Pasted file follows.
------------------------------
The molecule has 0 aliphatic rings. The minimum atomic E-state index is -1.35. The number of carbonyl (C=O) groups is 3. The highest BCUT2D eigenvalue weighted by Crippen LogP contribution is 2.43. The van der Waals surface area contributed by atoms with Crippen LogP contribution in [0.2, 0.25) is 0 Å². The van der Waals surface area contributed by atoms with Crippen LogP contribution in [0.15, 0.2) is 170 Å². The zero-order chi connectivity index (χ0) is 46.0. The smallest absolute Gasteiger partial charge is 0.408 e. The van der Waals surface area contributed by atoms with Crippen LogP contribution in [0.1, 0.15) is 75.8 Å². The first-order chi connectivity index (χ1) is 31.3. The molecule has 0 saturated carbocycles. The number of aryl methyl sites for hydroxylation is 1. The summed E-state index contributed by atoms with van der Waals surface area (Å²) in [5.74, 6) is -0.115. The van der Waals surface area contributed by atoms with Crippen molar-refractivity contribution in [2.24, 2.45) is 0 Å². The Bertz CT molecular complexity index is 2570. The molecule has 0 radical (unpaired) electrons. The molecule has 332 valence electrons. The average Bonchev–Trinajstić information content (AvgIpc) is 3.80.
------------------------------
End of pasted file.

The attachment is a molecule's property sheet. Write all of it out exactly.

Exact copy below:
The molecule has 0 aliphatic rings. The minimum atomic E-state index is -1.35. The number of carbonyl (C=O) groups is 3. The highest BCUT2D eigenvalue weighted by Crippen LogP contribution is 2.43. The van der Waals surface area contributed by atoms with Crippen LogP contribution in [0.2, 0.25) is 0 Å². The van der Waals surface area contributed by atoms with Crippen LogP contribution in [0.15, 0.2) is 170 Å². The zero-order chi connectivity index (χ0) is 46.0. The smallest absolute Gasteiger partial charge is 0.408 e. The van der Waals surface area contributed by atoms with Crippen LogP contribution in [0.1, 0.15) is 75.8 Å². The first-order chi connectivity index (χ1) is 31.3. The molecule has 0 saturated carbocycles. The number of aryl methyl sites for hydroxylation is 1. The summed E-state index contributed by atoms with van der Waals surface area (Å²) in [5.74, 6) is -0.115. The van der Waals surface area contributed by atoms with Crippen molar-refractivity contribution in [2.24, 2.45) is 0 Å². The Bertz CT molecular complexity index is 2570. The molecule has 0 radical (unpaired) electrons. The molecule has 332 valence electrons. The average Bonchev–Trinajstić information content (AvgIpc) is 3.80.